I recently spoke at a conference on the topic of Big Data. In preparation I asked my contacts for their opinions on the topic. I also read a mountain of academic papers, business articles and a new book on the topic titled “Creating Value with Big Data Analytics”. It’s clear that Big Data divides opinions!
Business leaders appear to have bought in to the narrative that if you have a Big Data solution you’ll be able to find new pearls of insight that transform your business. Pearls that otherwise would not have been available.
Those of a more sceptical disposition contend that the data is often already available. What is required is the business ability to access the traditional (aka boring) relational data that’s already in warehouses and turn it into insight that guides business decisions.
It ultimately boils down to value. Actually, it’s really about the <strong>incremental value</strong> achieved from Big Data vs traditional data analysis and insight.
The question is not, will we get value from Big Data? It is instead how much extra value will we get from using Big Data?
There’s more to the value equation than just technology too. What are the processes to turn Big Data into insight that can be applied? Who will run it and maintain it? Where is the data coming from? Do we have permission to use the data in this way? How will we store all of this data?
Big Data Value Creation Model
Creating Value with Big Data Analytics included the following value chain which I think should be considered in any business that wants to get more out of data:
In closing out here are my pros and cons of Big Data.
List of Big Data pros
- Speed of data processing – configured correctly, Big Data applications can process huge volumes of data in real-time. Applications of this include identifying fraud, monitoring threats, or personalising real-time customer experiences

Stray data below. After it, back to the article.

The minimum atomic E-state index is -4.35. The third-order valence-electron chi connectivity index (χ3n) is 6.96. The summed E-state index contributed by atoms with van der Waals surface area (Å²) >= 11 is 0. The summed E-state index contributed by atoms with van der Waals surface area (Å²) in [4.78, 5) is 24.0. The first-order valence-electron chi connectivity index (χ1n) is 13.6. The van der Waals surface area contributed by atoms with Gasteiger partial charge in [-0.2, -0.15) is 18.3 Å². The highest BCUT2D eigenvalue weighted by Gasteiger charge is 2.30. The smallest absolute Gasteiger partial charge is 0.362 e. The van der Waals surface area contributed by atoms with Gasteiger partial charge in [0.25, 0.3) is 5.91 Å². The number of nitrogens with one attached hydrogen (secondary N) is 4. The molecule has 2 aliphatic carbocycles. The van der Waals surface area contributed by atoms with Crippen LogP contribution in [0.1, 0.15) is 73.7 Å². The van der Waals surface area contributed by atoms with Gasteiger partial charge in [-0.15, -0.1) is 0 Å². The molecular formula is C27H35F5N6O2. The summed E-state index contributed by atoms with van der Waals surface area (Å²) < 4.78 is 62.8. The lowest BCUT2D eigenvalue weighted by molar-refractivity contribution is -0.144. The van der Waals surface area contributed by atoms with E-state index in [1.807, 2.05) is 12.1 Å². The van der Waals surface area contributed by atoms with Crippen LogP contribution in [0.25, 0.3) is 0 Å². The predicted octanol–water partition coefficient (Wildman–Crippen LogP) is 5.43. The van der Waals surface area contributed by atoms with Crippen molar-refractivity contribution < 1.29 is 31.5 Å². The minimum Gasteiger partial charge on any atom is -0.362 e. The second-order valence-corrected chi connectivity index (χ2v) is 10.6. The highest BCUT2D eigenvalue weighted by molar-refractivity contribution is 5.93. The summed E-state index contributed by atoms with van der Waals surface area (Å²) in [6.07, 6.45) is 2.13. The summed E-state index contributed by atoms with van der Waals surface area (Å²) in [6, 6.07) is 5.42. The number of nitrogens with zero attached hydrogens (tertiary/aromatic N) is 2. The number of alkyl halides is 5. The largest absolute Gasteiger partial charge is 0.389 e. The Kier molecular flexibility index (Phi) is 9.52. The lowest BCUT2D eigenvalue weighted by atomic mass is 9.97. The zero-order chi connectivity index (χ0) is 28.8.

- Handling unstructured data – photos, documents and audio recordings can all be processed by Big Data applications to understand what is happening
- Cost efficiency – compared with expensive Oracle data warehouses, open source Big Data technologies can offer a significant cost improvement on traditional RDBMS solutions
- Salary boost – certainly as an individual, Big Data skills mean big salary increases
- Marketing – similar to the salary point; claiming your service/product uses Big Data will give it extra credit with prospective buyers
- Flexibility – sudden change in data fields or you need to ingest data from another source? No problem Big Data has your back
List of Big Data cons
- Costs – I’ve heard accounts of costs spiraling when organisations are storing huge amounts of information in cloud based solutions. Remember Amazon’s pricing scales just as well as its services
- Technical debt – building a solution that uses new cutting edge technology will come with issues that you don’t forsee and that haven’t been documented fully
- People – similar to the above, finding capable data scientists and big data engineers is hard and expensive
- Training – former skills may become redundant and there will be a wholesale need to train staff on the use of the new platform
- Value generation – focus on technology doesn’t allow business and insight processes to catch up and fully leverage Big Data
- Unnecessary – I hear this argument against Big Data frequently; why should we build something with Hadoop when we can just use Oracle
- Lack of business case – a second frequent challenge is that the reasons for building a Big Data solution don’t stack up against commercial business drivers
- Lack of user friendly front-end – this is improving, but there are still very few tools that allow an intermediate level user to analyse a Big Data solution. An exmaple being that there are no Multichannel Campaign Management tools that can run directly off traditional Big Data stacks
- Still requires an RDBMS – Often the Big Data solution is acting as a data warehouse and is then injecting data into a normal RDBMS for reporting. You can’t just abandon your traditional tools
Bonus Big Data model
The following model from an HBR article on the Internet of Things gives another great value creation flow for Big Data: